Dr. Ajayi: I think as she also exemplifies the health disparities gap that we have with our patient population, right? I mean, I care for a lot of Medicaid and Medicare patients, and the ones that don't have the access to the technology are also the ones who are dying more rapidly from this disease. And Ana has a great point that health disparities affects all the levels of care that we see in this pandemic.
Dr. Madejski: Yeah. And I'll echo that too. I think the digital divide, which is very apparent where I am in rural upstate New York is one of the other things that from a policy standpoint, AMA has policy, but we need to work on and address that further. I can pretty much tell where people live in my area by their connectivity. And if they're above a certain New York state route number, I can only do telemedicine with them and telephone telemedicine. So we have some work to do there.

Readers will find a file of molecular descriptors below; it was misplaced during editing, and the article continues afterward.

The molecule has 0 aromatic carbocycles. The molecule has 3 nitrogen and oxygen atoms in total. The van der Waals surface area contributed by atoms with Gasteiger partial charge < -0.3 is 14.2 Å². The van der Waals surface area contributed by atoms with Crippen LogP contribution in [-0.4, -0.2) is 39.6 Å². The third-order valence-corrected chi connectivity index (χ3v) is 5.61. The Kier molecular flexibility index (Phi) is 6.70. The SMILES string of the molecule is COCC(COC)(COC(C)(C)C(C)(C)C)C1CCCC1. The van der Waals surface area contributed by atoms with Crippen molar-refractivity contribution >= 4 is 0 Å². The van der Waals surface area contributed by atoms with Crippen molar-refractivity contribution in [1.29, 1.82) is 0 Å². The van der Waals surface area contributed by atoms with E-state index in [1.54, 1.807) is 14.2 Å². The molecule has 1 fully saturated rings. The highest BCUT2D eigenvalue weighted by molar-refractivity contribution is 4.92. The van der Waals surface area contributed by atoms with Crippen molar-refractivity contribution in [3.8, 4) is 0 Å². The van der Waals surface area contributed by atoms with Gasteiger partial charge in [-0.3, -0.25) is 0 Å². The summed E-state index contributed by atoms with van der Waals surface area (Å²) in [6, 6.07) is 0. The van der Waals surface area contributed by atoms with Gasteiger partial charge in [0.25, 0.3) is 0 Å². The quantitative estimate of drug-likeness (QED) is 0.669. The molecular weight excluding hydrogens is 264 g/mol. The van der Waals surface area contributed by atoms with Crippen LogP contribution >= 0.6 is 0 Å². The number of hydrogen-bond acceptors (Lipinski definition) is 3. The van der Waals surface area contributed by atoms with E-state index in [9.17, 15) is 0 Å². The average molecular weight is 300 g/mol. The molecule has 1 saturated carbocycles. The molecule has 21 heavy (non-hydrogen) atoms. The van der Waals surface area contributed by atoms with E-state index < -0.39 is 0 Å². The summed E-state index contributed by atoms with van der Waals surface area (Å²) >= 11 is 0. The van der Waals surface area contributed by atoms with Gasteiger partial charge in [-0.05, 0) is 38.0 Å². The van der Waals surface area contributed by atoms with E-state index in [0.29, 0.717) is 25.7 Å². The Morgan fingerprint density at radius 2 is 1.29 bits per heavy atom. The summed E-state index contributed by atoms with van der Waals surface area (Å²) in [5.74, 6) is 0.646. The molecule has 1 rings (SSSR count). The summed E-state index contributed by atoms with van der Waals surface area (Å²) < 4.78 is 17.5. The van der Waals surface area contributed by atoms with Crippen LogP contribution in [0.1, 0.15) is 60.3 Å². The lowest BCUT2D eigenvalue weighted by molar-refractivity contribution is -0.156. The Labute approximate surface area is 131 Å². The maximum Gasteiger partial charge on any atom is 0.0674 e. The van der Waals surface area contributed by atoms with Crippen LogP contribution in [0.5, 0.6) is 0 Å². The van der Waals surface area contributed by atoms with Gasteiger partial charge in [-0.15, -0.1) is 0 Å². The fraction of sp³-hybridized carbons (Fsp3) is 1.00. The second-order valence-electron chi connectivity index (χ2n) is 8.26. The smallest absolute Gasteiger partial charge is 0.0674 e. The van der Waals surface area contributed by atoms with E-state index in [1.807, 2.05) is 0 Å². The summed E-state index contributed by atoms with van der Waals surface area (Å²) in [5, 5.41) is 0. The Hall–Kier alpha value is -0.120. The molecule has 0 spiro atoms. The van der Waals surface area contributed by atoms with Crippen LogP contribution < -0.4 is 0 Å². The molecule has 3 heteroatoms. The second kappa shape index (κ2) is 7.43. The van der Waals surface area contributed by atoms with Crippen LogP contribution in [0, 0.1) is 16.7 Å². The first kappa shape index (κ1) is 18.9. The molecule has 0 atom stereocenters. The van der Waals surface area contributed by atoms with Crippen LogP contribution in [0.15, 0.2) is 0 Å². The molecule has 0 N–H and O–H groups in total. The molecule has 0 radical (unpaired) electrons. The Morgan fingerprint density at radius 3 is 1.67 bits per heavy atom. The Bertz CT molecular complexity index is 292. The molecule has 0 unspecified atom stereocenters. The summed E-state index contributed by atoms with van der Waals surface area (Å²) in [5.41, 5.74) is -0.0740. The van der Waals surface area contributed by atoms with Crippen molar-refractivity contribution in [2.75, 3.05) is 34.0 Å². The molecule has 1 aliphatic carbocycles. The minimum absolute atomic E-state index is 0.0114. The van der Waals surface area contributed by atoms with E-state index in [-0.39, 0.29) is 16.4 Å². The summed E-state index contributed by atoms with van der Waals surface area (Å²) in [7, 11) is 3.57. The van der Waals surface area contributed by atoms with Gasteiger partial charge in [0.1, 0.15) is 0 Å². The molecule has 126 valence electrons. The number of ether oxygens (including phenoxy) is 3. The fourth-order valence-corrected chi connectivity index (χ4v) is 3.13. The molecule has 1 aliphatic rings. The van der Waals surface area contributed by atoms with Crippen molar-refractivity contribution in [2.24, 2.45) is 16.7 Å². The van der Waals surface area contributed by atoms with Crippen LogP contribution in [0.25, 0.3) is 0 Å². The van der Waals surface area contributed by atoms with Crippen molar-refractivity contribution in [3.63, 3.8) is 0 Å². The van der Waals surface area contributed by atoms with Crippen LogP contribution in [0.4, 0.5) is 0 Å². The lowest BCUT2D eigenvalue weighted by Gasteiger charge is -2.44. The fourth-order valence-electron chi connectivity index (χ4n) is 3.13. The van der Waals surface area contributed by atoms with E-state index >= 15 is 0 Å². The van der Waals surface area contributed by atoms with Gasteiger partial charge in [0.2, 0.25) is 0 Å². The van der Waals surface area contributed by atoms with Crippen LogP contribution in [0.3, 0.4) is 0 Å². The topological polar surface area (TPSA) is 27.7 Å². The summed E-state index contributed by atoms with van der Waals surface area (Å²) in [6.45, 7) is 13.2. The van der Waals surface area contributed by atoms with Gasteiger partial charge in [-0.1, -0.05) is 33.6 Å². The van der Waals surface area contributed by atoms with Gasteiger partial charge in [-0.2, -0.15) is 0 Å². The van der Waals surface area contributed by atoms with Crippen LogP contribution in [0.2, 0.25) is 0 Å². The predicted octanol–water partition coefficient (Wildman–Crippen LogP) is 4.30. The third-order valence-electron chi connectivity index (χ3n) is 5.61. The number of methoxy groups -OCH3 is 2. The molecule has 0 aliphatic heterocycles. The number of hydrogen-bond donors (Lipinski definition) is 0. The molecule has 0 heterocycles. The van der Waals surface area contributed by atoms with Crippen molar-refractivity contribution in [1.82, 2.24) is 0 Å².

Unger: Well, Dr. Madejski, looking ahead, both in the short-term and the long-term, what do we need to do to make lasting improvements to palliative care? And what role should the physicians play in those efforts?
Dr. Madejski: So palliative care, it's a wide spectrum. Every physician who takes care of patients deals essentially with some focus on palliative care, I think the pandemic is brought out the importance of being prepared. So in our routine visits and annual wellness visits and periodic health checks we need to check in with our patients, make sure we understand what their goals for care are, make sure that they have done a health care proxy, they have some idea about whether they should have a will and a power of attorney and we want to have a discussion and probably document that discussion. The AMA and other groups have worked towards this, that actually physicians are encouraged to do that.